Title

Depressive symptomatology, rather than neuroticism, predicts inflated physical symptom reports in community-residing women

Document Type

Article

Peer Reviewed

1

Publication Date

11-1-2009

Journal, Book or Conference Title

Psychosomatic medicine

NLM Title Abbreviation

Psychosom Med

PubMed ID

19779145

DOI

doi: 10.1097/​PSY.0b013e3181b9b2d7

Abstract

OBJECTIVE: To examine the roles of depressive symptomatology and neuroticism/negative affect (N/NA) on common physical symptom reporting in a sample of community residents. METHODS: Community-residing women (n = 108) participated in a combined concurrent-retrospective design. Physical symptoms were assessed concurrently over 21 consecutive days followed by a retrospective assessment of the collective symptom experience for the same time period. RESULTS: Based on evidence of differences in cognitive processing of emotion-relevant material, we predicted and found that depressive symptomatology (at baseline) was a stronger predictor of inflated physical symptom recall than N/NA. Depressive symptomatology was also a stronger, independent predictor of concurrent physical symptoms. Notably, these results were obtained even when physical depressive symptoms in both the physical symptom checklist and the baseline depression assessment were eliminated. CONCLUSIONS: The results suggest that the classic symptom perception hypothesis should be refined and operationalized in terms of depressive symptomatology rather than N/NA. This study demonstrates how cognitive-affective processing differences associated with depressive symptomatology can shed additional light on the psychology of symptom perception. Implications for treatment seeking, medical diagnoses, and treatment decisions are discussed.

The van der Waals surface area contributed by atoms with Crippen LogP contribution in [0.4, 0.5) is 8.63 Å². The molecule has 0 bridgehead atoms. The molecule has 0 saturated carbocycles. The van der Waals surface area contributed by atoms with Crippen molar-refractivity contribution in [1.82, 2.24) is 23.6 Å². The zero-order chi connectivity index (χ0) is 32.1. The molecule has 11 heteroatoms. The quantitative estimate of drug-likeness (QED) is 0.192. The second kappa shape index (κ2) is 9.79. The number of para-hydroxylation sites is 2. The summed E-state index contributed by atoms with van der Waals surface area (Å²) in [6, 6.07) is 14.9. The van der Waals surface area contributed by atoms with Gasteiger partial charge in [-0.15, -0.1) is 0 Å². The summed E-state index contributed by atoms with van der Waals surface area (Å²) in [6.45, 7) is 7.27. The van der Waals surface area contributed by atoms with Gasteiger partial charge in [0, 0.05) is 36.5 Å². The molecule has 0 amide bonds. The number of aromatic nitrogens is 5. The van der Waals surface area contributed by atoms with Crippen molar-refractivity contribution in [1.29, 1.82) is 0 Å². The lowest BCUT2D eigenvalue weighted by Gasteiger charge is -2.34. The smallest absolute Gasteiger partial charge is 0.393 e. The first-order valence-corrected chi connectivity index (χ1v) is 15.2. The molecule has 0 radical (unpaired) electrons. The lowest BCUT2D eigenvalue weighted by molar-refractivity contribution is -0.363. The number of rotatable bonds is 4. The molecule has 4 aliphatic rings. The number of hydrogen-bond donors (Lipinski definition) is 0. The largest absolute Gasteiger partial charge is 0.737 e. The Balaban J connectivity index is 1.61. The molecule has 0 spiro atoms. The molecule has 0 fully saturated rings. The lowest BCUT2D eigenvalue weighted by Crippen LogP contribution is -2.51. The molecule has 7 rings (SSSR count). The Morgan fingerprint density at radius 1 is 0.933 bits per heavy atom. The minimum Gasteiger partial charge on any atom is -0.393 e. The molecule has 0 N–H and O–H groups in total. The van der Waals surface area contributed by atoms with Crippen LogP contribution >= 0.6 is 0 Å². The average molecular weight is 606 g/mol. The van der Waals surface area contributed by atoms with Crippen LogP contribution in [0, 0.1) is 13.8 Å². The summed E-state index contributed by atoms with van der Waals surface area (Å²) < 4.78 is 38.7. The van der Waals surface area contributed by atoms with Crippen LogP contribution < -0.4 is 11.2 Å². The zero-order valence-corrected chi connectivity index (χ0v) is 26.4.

Keywords

Adult, Checklist, Data Collection/statistics & numerical data, Depression/diagnosis/epidemiology/psychology, Depressive Disorder/diagnosis/epidemiology/psychology, Female, Humans, Individuality, Mental Recall, Middle Aged, Neurotic Disorders/diagnosis/psychology, Personality Inventory, Questionnaires, Retrospective Studies, Severity of Illness Index, Sex Factors, Somatoform Disorders/diagnosis/epidemiology

Published Article/Book Citation

The definitive version was published in Psychosomatic medicine, 71:9 (2009) pp.951-957. DOI:doi: 10.1097/​PSY.0b013e3181b9b2d7.

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URL

http://ir.uiowa.edu/nursing_pubs/900